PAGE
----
Don’t tell anyone we knew in high school, but this is what’s got us excited this week.
Unclear and Inconspicuous
NAD’s investigation of Brave Inc.’s eponymous web browser, part of the watchdog’s “independent routine monitoring of truth and transparency in U.S. national advertising,” turns tech companies into plain old advertisers.
Brave Inc. is an open-source company with privacy at its core. It offers wallet, VPN, search and browsing applications that promise to fight back against “a sea of ads, hackers, and echo chambers ... [Big Tech companies making] huge profits off our data, and [companies telling] us what’s true and what’s not.” It’s got its work cut out for it, but Godspeed.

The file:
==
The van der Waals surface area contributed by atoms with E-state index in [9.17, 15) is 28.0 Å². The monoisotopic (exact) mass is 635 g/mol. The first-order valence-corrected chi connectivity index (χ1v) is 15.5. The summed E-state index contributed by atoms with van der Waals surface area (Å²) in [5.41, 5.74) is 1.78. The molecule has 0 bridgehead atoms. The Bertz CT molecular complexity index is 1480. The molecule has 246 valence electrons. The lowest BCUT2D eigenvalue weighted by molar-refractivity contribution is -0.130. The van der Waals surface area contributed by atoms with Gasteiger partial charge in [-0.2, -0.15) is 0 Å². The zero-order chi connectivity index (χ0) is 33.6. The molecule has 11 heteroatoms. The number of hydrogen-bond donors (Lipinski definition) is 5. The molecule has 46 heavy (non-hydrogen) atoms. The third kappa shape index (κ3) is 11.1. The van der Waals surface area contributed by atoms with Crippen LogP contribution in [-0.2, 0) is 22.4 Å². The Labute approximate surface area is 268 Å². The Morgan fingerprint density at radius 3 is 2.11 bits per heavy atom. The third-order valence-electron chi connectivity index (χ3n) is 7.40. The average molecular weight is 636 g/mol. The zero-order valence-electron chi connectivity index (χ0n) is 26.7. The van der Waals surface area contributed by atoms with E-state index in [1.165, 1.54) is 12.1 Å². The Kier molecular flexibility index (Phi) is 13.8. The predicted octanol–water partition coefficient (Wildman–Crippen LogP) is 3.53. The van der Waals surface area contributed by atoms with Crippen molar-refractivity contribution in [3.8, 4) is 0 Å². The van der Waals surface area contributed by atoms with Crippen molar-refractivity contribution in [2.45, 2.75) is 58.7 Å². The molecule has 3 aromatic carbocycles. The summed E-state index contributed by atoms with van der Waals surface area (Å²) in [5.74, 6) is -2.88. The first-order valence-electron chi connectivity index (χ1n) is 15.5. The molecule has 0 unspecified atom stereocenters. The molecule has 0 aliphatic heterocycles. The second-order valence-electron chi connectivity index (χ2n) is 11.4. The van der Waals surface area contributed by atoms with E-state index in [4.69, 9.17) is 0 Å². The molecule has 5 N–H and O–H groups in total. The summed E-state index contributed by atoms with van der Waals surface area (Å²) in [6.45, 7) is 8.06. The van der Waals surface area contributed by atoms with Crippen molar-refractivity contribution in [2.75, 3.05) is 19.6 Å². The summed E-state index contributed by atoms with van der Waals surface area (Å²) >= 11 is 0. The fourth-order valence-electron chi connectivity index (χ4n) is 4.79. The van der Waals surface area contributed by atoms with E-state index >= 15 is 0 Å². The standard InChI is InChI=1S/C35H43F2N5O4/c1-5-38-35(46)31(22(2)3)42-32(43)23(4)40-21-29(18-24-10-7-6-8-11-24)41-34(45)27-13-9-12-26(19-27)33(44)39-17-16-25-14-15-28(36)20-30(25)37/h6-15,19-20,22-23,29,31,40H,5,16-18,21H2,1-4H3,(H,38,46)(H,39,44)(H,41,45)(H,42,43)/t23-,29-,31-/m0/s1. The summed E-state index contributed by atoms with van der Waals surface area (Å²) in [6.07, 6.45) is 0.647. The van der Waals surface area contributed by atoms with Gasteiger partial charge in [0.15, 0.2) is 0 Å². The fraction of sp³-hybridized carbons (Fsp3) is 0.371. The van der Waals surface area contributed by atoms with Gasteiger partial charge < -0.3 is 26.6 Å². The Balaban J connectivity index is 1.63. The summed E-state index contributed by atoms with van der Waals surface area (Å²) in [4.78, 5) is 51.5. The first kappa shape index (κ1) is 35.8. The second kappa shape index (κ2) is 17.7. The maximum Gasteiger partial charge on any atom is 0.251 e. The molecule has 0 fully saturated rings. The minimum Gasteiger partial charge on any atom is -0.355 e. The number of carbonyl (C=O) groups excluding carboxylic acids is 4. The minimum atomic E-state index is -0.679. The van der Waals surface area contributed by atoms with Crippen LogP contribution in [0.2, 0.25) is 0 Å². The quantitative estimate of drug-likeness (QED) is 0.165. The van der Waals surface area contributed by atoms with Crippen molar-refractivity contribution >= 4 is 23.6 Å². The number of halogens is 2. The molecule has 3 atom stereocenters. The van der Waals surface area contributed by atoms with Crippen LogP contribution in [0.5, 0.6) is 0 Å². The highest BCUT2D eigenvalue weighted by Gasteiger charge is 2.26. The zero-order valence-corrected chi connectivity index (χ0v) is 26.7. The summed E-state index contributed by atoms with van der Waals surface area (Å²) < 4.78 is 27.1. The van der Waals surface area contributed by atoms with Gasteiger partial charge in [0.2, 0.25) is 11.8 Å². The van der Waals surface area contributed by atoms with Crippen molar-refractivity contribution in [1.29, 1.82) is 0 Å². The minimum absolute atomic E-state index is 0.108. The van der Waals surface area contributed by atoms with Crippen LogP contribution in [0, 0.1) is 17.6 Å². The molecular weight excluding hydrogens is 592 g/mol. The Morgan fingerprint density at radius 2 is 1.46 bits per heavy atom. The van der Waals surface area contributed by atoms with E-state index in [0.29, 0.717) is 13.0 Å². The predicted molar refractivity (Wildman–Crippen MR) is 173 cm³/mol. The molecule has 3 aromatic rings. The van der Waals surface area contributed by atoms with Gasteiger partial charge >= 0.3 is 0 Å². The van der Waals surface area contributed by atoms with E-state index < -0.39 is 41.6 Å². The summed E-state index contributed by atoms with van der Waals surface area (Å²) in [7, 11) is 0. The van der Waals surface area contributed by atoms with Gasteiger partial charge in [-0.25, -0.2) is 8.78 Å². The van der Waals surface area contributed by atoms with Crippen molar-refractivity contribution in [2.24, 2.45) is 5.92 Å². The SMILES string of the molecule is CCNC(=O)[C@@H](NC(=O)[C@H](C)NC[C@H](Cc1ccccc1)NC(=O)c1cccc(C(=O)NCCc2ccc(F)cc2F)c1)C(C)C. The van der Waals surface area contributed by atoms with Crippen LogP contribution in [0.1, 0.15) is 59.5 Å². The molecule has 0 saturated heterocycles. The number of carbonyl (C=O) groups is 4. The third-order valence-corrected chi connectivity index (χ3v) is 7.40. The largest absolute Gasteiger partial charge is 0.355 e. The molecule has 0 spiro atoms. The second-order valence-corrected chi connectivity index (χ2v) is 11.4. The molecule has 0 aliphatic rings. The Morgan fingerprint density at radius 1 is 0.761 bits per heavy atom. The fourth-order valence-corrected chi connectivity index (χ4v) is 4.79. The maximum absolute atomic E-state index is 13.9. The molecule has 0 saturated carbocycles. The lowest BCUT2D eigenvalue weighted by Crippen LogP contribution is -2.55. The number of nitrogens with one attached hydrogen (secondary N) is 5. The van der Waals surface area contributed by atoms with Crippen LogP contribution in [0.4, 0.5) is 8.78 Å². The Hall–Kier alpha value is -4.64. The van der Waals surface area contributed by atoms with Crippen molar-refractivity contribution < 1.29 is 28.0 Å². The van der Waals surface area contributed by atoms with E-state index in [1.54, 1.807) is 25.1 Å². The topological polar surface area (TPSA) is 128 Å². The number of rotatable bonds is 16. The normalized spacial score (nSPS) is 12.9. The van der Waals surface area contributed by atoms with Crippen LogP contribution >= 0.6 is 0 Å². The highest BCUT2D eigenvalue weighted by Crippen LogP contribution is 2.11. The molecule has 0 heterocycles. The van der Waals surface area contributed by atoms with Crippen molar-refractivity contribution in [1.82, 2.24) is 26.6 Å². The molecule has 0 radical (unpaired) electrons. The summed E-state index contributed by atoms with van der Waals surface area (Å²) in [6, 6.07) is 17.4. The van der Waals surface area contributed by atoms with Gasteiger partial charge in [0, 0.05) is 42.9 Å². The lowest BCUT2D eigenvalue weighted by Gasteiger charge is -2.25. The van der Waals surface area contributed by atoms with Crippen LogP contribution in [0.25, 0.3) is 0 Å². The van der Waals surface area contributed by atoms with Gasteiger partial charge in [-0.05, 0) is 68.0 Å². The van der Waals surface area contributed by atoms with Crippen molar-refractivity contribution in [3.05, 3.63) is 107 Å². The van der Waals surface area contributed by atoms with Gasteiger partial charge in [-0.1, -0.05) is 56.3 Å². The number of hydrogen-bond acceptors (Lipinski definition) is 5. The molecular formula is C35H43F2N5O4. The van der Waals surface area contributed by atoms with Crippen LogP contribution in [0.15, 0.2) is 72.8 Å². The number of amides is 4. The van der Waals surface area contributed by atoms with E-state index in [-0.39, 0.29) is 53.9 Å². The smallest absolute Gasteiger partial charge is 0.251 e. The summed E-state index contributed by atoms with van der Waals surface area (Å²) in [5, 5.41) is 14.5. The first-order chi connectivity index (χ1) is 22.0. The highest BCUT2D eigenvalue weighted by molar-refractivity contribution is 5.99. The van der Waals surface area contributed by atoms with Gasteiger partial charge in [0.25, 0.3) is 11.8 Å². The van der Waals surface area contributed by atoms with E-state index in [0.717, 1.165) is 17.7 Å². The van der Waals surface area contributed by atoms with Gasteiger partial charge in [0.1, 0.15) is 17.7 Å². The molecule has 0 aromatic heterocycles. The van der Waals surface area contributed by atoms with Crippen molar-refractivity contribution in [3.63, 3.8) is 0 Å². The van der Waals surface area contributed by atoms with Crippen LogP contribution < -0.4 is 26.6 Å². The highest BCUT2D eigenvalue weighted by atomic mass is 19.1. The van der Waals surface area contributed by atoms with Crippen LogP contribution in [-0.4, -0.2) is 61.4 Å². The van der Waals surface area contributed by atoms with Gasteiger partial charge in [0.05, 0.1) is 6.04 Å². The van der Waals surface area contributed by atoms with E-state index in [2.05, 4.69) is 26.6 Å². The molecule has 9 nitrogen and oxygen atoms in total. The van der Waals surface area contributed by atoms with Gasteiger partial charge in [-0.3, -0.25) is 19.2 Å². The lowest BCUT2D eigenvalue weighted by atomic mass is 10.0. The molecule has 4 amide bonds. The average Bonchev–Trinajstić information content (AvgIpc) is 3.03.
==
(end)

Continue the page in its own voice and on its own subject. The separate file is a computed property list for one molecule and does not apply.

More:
NAD focused on the Brave browser in this first salvo. The watchdog quickly endorsed the company’s implied claims that the “Brave web browser does not share personal data with third parties.” Good so far. But two other claims—that “Brave stops online surveillance” and “shields everything ... that can destruct [sic] your privacy”—didn’t pass muster; they “are unqualified and affirmatively promise total protection from surveillance [and] third-party tracking.”
This is where the dirty, churning “sea” of the internet—Brave’s awkward metaphor, not ours, remember—can capsize general privacy claims. There’s any number of ways for third parties to swoop in on personal data, even if one is using the best, most locked-down tech one can find. Brave did cite reports studying back-end data exchanges and its own use of privacy safeguards to support the claims, but NAD declared “the evidence was not a good fit for the broad unqualified claims” the company was making. One wonders whether such claims are ever possible to support—or ever will be.